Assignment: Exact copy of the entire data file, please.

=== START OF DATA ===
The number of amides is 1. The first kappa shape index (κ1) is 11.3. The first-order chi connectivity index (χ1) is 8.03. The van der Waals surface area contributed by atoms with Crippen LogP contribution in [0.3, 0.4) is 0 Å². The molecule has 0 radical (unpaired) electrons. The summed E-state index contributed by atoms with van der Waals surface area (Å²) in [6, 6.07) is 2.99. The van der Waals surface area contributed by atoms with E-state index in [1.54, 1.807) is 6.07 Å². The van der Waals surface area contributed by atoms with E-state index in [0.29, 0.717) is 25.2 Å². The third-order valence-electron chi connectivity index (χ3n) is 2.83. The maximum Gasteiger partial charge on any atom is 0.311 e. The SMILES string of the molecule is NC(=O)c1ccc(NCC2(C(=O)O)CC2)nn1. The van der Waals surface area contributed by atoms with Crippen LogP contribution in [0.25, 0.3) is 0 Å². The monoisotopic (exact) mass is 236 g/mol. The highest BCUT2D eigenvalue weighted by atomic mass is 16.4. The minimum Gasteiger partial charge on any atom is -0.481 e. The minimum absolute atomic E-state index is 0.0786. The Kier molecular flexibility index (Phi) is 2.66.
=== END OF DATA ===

The number of amides is 1. The first kappa shape index (κ1) is 11.3. The first-order chi connectivity index (χ1) is 8.03. The van der Waals surface area contributed by atoms with Crippen LogP contribution in [0.3, 0.4) is 0 Å². The molecule has 0 radical (unpaired) electrons. The summed E-state index contributed by atoms with van der Waals surface area (Å²) in [6, 6.07) is 2.99. The van der Waals surface area contributed by atoms with E-state index in [1.54, 1.807) is 6.07 Å². The van der Waals surface area contributed by atoms with E-state index in [0.29, 0.717) is 25.2 Å². The third-order valence-electron chi connectivity index (χ3n) is 2.83. The maximum Gasteiger partial charge on any atom is 0.311 e. The SMILES string of the molecule is NC(=O)c1ccc(NCC2(C(=O)O)CC2)nn1. The van der Waals surface area contributed by atoms with Crippen LogP contribution in [0.25, 0.3) is 0 Å². The monoisotopic (exact) mass is 236 g/mol. The highest BCUT2D eigenvalue weighted by atomic mass is 16.4. The minimum Gasteiger partial charge on any atom is -0.481 e. The minimum absolute atomic E-state index is 0.0786. The Kier molecular flexibility index (Phi) is 2.66.